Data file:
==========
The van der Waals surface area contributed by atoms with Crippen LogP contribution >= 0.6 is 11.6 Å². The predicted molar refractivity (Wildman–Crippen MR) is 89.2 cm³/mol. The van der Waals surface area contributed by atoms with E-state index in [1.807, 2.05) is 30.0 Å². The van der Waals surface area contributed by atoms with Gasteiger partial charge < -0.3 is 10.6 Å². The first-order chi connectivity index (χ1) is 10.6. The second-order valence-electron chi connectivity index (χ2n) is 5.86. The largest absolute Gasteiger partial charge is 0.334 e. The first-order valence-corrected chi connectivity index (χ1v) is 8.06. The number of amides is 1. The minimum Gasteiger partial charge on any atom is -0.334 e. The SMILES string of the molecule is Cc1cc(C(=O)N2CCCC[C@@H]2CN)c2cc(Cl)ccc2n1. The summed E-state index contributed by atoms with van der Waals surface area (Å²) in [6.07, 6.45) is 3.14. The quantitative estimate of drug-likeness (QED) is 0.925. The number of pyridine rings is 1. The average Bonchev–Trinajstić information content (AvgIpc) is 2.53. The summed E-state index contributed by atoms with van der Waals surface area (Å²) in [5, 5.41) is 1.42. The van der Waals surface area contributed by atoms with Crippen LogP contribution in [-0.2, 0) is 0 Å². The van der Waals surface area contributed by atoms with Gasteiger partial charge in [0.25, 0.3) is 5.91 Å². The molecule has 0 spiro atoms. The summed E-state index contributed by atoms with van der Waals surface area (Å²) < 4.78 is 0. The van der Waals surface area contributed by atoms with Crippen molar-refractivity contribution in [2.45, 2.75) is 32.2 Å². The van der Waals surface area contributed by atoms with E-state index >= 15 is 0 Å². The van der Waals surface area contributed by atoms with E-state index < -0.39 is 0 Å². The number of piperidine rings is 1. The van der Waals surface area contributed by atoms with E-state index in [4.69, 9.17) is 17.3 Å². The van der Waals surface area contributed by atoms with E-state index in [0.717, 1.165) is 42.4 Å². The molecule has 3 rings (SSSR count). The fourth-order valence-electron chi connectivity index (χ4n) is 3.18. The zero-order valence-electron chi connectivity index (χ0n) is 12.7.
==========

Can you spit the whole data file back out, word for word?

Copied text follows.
The van der Waals surface area contributed by atoms with Crippen LogP contribution >= 0.6 is 11.6 Å². The predicted molar refractivity (Wildman–Crippen MR) is 89.2 cm³/mol. The van der Waals surface area contributed by atoms with E-state index in [1.807, 2.05) is 30.0 Å². The van der Waals surface area contributed by atoms with Gasteiger partial charge < -0.3 is 10.6 Å². The first-order chi connectivity index (χ1) is 10.6. The second-order valence-electron chi connectivity index (χ2n) is 5.86. The largest absolute Gasteiger partial charge is 0.334 e. The first-order valence-corrected chi connectivity index (χ1v) is 8.06. The number of amides is 1. The minimum Gasteiger partial charge on any atom is -0.334 e. The SMILES string of the molecule is Cc1cc(C(=O)N2CCCC[C@@H]2CN)c2cc(Cl)ccc2n1. The summed E-state index contributed by atoms with van der Waals surface area (Å²) in [6.07, 6.45) is 3.14. The quantitative estimate of drug-likeness (QED) is 0.925. The number of pyridine rings is 1. The average Bonchev–Trinajstić information content (AvgIpc) is 2.53. The summed E-state index contributed by atoms with van der Waals surface area (Å²) in [5, 5.41) is 1.42. The van der Waals surface area contributed by atoms with Crippen LogP contribution in [-0.2, 0) is 0 Å². The van der Waals surface area contributed by atoms with Gasteiger partial charge in [0.25, 0.3) is 5.91 Å². The molecule has 0 spiro atoms. The summed E-state index contributed by atoms with van der Waals surface area (Å²) < 4.78 is 0. The van der Waals surface area contributed by atoms with Crippen molar-refractivity contribution in [2.45, 2.75) is 32.2 Å². The van der Waals surface area contributed by atoms with E-state index >= 15 is 0 Å². The van der Waals surface area contributed by atoms with E-state index < -0.39 is 0 Å². The number of piperidine rings is 1. The van der Waals surface area contributed by atoms with E-state index in [4.69, 9.17) is 17.3 Å². The van der Waals surface area contributed by atoms with E-state index in [0.717, 1.165) is 42.4 Å². The molecule has 3 rings (SSSR count). The fourth-order valence-electron chi connectivity index (χ4n) is 3.18. The zero-order valence-electron chi connectivity index (χ0n) is 12.7.